Over the course of several meetings, the chairperson should ensure that the following topics have been discussed with the inquirer:
- Personal History
- Spiritual Journey
- Prayer Life
- Present/Future Ministry
- Leadership Style
- Dealing with Authority
- Understanding the Diaconate
- Understanding of The School for Deacons, including time commitment
The topics should be discussed sufficiently so that the parish committee knows the inquirer well enough to answer for themselves questions such as the following:
- Does the inquirer demonstrate leadership or a potential for leadership?
- Is the inquirer the kind of person you want to work with as an ordained minister of the church?
- How would ordination change the inquirer’s ministry?
- How will the inquirer work under the authority and direction of the bishop?
- Could the inquirer transfer his/her ministry to another parish/mission? Can he/she switch to another ministry if the need arises? (e.g. from soup kitchen to Christian Education, etc.)
When the parish committee feels it has enough information, a meeting should be held without the inquirer. The parish committee needs to agree on one of two directions, to be discussed with the inquirer at the next meeting:
- The parish committee discerns that the Episcopal Church can best use the commitment of the inquirer as an ordained deacon. The parish committee should prepare to discuss any concerns it has regarding the inquirer’s preparation for and completion of The School for Deacons.
- The parish committee discerns that the Episcopal Church can best use the commitment of the inquirer as a layperson. The parish committee should prepare to explain its position to the inquirer. This must reflect an uplifting of the person’s current ministry. The committee should also be willing to work closely with this individual to enable growth of his/her current ministry and possible development of new ministries in the parish and diocese.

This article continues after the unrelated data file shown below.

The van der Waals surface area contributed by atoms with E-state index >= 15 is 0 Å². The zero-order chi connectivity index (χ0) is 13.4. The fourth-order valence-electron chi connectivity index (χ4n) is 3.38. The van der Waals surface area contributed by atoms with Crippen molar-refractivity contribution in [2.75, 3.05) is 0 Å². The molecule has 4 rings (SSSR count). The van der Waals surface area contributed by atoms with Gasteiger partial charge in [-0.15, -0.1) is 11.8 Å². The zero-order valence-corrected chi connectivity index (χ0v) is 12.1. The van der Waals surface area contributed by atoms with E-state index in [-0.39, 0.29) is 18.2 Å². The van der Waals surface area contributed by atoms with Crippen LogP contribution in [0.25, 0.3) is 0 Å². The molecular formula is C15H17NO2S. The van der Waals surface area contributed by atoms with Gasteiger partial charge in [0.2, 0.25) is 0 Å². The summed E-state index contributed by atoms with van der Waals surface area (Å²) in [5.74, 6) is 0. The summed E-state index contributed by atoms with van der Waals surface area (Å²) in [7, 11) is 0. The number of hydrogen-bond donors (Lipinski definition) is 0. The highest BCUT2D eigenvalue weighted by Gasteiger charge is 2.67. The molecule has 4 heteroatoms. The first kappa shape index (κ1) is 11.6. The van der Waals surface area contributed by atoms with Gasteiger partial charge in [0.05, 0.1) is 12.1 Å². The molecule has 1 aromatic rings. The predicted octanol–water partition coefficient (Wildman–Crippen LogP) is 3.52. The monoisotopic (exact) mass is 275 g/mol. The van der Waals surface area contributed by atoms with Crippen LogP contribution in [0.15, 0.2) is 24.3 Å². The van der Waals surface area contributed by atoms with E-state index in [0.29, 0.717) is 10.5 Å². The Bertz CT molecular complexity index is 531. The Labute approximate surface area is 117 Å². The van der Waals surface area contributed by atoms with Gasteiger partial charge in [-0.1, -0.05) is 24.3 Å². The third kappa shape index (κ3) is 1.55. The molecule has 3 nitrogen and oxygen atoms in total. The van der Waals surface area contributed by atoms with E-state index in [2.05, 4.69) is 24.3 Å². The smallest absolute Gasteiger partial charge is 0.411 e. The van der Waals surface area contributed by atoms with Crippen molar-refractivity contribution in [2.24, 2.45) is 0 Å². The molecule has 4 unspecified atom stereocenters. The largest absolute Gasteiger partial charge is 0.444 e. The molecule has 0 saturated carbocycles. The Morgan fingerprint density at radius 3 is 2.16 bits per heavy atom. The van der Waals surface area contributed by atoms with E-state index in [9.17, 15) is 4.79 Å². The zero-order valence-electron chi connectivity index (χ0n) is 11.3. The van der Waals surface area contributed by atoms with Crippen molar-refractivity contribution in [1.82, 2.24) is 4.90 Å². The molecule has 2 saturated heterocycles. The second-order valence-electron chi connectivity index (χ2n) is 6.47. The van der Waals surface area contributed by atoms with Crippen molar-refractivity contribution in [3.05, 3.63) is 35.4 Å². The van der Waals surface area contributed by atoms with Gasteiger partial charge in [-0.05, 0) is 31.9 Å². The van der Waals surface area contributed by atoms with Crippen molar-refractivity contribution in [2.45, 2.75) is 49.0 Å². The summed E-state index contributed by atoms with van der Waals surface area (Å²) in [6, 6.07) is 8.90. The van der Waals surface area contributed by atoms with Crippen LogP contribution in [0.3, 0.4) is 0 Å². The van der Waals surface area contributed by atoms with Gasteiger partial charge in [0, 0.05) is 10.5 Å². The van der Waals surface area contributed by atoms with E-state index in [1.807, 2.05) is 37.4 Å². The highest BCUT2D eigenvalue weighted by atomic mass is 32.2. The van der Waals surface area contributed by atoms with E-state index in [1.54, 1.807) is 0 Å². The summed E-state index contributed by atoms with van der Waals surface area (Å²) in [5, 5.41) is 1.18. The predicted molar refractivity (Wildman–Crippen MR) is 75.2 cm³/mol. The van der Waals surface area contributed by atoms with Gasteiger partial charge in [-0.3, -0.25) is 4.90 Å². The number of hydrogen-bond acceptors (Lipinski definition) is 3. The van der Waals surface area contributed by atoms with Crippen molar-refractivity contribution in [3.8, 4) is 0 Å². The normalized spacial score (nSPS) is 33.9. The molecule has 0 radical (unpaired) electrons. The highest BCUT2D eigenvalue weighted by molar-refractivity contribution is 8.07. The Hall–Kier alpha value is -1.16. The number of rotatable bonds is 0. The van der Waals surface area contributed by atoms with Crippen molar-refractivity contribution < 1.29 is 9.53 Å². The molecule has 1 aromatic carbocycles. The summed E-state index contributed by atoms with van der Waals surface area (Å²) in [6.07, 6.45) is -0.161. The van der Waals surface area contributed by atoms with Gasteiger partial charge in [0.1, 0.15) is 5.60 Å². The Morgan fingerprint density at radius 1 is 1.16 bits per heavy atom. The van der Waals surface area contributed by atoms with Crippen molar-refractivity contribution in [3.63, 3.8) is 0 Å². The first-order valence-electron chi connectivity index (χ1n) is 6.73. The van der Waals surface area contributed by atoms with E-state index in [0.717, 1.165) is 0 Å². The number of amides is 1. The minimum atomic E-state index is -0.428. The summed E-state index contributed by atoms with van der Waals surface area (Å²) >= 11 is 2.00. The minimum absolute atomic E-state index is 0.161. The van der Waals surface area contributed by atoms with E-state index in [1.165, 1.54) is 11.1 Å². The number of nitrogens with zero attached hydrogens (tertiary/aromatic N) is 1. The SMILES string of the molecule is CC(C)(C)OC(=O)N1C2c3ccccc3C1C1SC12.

At that next meeting with the inquirer, the parish committee explains its conclusions. If the committee feels that this person is not ready to be considered for The School for Deacons, they should convey that decision. It is important to listen to the inquirer’s response, and to affirm his/her present ministry.
If the parish committee decides to recommend the inquirer’s application to the School, then the committee should assure the inquirer that the committee will continue to work with and support him/her, whether or not he/she is selected for The School for Deacons.
When the rector/vicar and the parish committee have affirmed an individual’s call to the diaconate, the committee should submit its report to Canon Constance White, 808 West State Street, Trenton, NJ 08618. A statement from the vestry clerk indicating that the vestry is aware of the ongoing process should be included.
Go to Application Procedures for an overview of the rest of the process.